- 1. Confirm that all present can hear the proceedings
- 2. Take a roll call to confirm the members present at the meeting
- 3. To confirm the meeting is quorate
- 4. Outline how the meeting will be run including protocols for wishing to speak, vote and viewing documents, before proceeding with the business on the agenda. This is for the benefit of councillors, the public and any guests attending.
During the meeting
The meeting will proceed largely as normal following your standing orders. Remembering that this is a public meeting, even though you are in your own homes. The chairman will chair the meeting in the usual way but needs to feel confident about managing peoples input on the platform chosen. Some suggestions would be:
- 1. Individuals being muted until asked to speak. This reduces background noise and helps everyone to hear the discussions.
- 2. A process for indicating you would like to speak. This could include raising your hand on the video or using a 'raise hand' feature on the platform.
- 3. A process for involving telephone participants where they cannot visually indicate they wish to speak. The chairman could ask these participants in turn, or they could simply speak but this can be disruptive if not managed.
- 4. Individuals stating their name before speaking allows for all participants, not matter how they have joined the meeting, to know who is speaking each time.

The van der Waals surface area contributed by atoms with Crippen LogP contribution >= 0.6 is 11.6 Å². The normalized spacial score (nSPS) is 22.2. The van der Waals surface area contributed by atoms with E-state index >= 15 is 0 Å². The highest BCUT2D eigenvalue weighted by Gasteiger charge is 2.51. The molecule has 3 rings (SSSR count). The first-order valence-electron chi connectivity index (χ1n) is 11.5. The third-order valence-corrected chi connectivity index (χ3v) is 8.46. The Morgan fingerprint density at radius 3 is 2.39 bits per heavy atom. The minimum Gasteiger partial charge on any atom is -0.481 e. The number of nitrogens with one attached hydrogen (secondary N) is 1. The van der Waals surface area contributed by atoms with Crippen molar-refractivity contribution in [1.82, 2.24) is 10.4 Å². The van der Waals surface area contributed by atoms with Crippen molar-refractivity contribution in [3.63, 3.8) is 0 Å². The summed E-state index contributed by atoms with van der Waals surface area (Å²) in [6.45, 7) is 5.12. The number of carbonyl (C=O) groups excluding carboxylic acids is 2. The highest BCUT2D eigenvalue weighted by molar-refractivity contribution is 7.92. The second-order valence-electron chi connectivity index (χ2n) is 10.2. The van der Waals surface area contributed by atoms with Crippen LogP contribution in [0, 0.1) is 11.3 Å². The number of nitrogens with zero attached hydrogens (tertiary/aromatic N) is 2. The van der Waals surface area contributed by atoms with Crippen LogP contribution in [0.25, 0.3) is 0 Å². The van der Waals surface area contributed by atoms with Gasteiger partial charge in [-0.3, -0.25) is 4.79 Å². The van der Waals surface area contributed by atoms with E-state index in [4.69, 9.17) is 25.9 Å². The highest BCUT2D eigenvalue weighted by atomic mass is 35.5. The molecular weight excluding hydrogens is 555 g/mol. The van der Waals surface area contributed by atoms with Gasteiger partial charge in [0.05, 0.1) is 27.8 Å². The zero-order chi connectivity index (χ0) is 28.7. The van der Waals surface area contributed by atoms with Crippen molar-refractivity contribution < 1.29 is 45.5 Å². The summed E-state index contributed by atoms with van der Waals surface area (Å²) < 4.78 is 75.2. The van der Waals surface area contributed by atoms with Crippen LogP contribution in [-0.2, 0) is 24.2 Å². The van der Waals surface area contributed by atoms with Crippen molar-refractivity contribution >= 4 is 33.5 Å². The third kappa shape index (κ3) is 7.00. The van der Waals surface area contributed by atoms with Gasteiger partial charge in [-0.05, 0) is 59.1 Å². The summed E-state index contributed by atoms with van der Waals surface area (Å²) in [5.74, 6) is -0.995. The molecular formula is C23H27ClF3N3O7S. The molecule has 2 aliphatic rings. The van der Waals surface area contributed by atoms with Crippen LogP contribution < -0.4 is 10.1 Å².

- 5. Keeping track of who is present throughout the meeting. This may require a new roll call at certain points on the agenda in case someone has lost connection.
- 6. A process for voting especially if participants are joining the meeting in different forms. Options could include:
- Using chat features or voting buttons if the platform allows for it
- Show of hands using their webcams
- Confirming a consensus verbally
- A roll call with the number of votes for or against a motion, amendments and abstaining recording. The clerk/chair could read back the results to ensure accuracy
- 7. Removing councillors with an interest. The Code of Conduct still applies in a remote meeting. You will need to ensure councillors who have declared an interest are removed from the debate (where applicable). Depending on the chosen platform this could include:
- Moving them to a waiting area (if the platform allows) for the duration of the item